Registering a Death

D J Protheroe & Sons - helping you and your family through one of life's most difficult times

Registering a Death

After someone has died you may feel in a state of shock and disbelief. It is not unusual when one is feeling like this to find that it is hard to remember everything that needs to be done. We hope that this information will help you through the practicalities over the next few days.

What you need to know in times of bereavement

Our services to you start when you contact us, whether by telephone or calling in personally, and will often extend far beyond the day of the funeral. On initial contact we will ask for preliminary details and will arrange the conveyance of the deceased to our private chapel.

We will then arrange to call at a time and place to suit the family, to make arrangements with you that meet the needs and requirements of those concerned. There are some practical things that need to be attended to immediately. It may be helpful for you to invite a relative or a friend to accompany you as you carry out the following important tasks.

Registering a death

In normal cases the death has to be registered within 5 days at the register office for the district in which the death occurred.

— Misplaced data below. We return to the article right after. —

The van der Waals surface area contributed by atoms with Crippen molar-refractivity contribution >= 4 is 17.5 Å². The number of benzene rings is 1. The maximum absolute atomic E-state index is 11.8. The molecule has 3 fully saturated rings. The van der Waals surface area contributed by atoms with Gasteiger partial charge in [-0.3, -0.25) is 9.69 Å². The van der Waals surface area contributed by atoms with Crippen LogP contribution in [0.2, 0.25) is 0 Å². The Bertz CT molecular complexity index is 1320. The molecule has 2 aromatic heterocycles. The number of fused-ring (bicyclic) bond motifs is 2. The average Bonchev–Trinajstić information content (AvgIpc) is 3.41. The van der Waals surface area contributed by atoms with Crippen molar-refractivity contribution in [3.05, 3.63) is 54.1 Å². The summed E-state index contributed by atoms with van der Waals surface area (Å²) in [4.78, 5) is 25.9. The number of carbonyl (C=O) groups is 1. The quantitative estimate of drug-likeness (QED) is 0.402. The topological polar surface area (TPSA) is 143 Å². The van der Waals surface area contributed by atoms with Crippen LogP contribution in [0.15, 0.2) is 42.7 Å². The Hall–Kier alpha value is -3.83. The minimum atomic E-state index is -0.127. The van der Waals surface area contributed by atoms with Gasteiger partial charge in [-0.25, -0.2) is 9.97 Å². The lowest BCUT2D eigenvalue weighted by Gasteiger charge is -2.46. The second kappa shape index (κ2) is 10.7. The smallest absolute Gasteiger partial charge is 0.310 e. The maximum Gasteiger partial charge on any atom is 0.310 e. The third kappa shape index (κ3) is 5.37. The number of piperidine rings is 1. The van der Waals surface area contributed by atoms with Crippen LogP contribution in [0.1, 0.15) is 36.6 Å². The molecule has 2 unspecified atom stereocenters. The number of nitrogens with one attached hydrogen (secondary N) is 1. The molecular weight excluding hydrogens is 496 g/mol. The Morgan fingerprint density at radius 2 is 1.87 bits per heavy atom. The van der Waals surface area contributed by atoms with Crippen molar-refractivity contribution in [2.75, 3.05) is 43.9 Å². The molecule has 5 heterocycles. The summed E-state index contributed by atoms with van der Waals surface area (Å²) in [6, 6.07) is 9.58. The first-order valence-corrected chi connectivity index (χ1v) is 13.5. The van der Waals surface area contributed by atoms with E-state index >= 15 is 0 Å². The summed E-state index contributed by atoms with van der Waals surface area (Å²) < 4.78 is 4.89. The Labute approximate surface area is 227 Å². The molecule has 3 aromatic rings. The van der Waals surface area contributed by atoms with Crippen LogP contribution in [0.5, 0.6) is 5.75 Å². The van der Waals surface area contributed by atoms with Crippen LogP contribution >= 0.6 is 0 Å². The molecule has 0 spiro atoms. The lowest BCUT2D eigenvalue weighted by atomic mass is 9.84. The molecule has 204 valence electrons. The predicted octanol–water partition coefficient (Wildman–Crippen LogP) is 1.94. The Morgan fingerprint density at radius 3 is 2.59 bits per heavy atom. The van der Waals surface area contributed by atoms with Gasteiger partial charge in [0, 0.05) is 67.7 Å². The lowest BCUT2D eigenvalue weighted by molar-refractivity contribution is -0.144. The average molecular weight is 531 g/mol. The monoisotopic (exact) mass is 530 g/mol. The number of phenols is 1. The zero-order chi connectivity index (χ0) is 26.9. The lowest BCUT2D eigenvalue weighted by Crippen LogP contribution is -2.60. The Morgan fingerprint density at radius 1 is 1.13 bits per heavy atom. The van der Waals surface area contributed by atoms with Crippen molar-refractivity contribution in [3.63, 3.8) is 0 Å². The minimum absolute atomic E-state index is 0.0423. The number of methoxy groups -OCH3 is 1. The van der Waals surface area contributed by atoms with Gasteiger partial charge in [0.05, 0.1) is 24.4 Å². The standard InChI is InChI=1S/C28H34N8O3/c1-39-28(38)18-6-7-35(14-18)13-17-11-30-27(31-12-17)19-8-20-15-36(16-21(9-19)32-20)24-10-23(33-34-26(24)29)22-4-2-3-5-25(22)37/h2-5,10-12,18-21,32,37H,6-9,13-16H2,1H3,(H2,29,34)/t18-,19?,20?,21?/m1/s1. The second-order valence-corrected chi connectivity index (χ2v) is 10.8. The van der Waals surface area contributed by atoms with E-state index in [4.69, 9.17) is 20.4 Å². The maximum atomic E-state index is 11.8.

If death occurs at home

As soon as possible inform the Doctor that the death has occurred. He/she may write out the medical certificate of Death (which is required to register the death) when he/she visits the house, or may request you attend the surgery for this purpose.

When death occurs in hospital


When death happens in hospital the procedure is very similar. Apply to the hospital for the medical certificate of death and not your family Doctor. 

When the coroner is involved


In cases where the death has been reported to the Coroner the procedure is somewhat different. The Coroner and his officers are working in your interest. No Doctor will issue a Medical Certificate of Death. The Coroner will send this to the Registrar’s Office in the district where the death occurred, after contact has been made with the Coroner’s office.


It is important to note that when a death has been referred to the Coroner the funeral arrangements may take longer than normal due to various circumstances. The Coroner’s Officer and ourselves will keep you update during this process.